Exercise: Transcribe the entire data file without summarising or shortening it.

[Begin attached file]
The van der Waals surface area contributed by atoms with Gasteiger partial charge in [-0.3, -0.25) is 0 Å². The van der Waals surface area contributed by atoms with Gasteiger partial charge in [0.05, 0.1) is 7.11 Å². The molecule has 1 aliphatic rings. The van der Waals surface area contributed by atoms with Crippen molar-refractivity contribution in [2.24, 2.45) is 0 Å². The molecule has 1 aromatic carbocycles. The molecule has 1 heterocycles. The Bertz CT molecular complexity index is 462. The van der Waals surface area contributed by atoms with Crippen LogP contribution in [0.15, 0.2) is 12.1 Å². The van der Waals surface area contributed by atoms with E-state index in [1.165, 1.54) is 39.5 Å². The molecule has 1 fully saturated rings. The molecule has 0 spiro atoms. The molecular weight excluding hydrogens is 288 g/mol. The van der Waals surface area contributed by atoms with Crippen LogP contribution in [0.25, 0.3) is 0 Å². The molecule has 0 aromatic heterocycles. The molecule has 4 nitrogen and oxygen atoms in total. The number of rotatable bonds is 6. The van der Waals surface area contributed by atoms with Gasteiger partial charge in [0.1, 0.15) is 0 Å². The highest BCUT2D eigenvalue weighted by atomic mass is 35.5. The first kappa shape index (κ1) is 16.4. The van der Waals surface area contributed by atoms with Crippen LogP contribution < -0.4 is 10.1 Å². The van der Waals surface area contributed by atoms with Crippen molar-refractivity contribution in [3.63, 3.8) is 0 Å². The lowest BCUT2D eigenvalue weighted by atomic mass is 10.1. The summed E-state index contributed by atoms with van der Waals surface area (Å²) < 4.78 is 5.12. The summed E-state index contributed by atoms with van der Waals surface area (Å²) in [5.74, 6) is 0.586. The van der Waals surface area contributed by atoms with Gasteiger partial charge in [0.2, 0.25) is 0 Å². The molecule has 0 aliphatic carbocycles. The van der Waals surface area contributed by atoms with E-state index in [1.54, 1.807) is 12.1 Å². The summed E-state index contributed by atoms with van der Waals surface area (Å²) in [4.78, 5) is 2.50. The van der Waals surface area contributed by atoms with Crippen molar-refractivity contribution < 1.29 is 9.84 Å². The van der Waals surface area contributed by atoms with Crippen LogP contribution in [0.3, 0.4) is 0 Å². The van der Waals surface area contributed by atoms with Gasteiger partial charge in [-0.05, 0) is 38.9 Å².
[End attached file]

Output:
The van der Waals surface area contributed by atoms with Gasteiger partial charge in [-0.3, -0.25) is 0 Å². The van der Waals surface area contributed by atoms with Gasteiger partial charge in [0.05, 0.1) is 7.11 Å². The molecule has 1 aliphatic rings. The van der Waals surface area contributed by atoms with Crippen molar-refractivity contribution in [2.24, 2.45) is 0 Å². The molecule has 1 aromatic carbocycles. The molecule has 1 heterocycles. The Bertz CT molecular complexity index is 462. The van der Waals surface area contributed by atoms with Crippen LogP contribution in [0.15, 0.2) is 12.1 Å². The van der Waals surface area contributed by atoms with E-state index in [1.165, 1.54) is 39.5 Å². The molecule has 1 fully saturated rings. The molecule has 0 spiro atoms. The molecular weight excluding hydrogens is 288 g/mol. The van der Waals surface area contributed by atoms with Crippen LogP contribution in [0.25, 0.3) is 0 Å². The molecule has 0 aromatic heterocycles. The molecule has 4 nitrogen and oxygen atoms in total. The number of rotatable bonds is 6. The van der Waals surface area contributed by atoms with Gasteiger partial charge in [0.1, 0.15) is 0 Å². The highest BCUT2D eigenvalue weighted by atomic mass is 35.5. The first kappa shape index (κ1) is 16.4. The van der Waals surface area contributed by atoms with Crippen LogP contribution < -0.4 is 10.1 Å². The van der Waals surface area contributed by atoms with Crippen molar-refractivity contribution in [3.63, 3.8) is 0 Å². The lowest BCUT2D eigenvalue weighted by atomic mass is 10.1. The summed E-state index contributed by atoms with van der Waals surface area (Å²) < 4.78 is 5.12. The summed E-state index contributed by atoms with van der Waals surface area (Å²) in [5.74, 6) is 0.586. The van der Waals surface area contributed by atoms with Gasteiger partial charge in [0.2, 0.25) is 0 Å². The molecule has 0 aliphatic carbocycles. The van der Waals surface area contributed by atoms with E-state index in [1.54, 1.807) is 12.1 Å². The summed E-state index contributed by atoms with van der Waals surface area (Å²) in [4.78, 5) is 2.50. The van der Waals surface area contributed by atoms with Crippen molar-refractivity contribution < 1.29 is 9.84 Å². The van der Waals surface area contributed by atoms with Crippen LogP contribution in [0.3, 0.4) is 0 Å². The van der Waals surface area contributed by atoms with Gasteiger partial charge in [-0.05, 0) is 38.9 Å².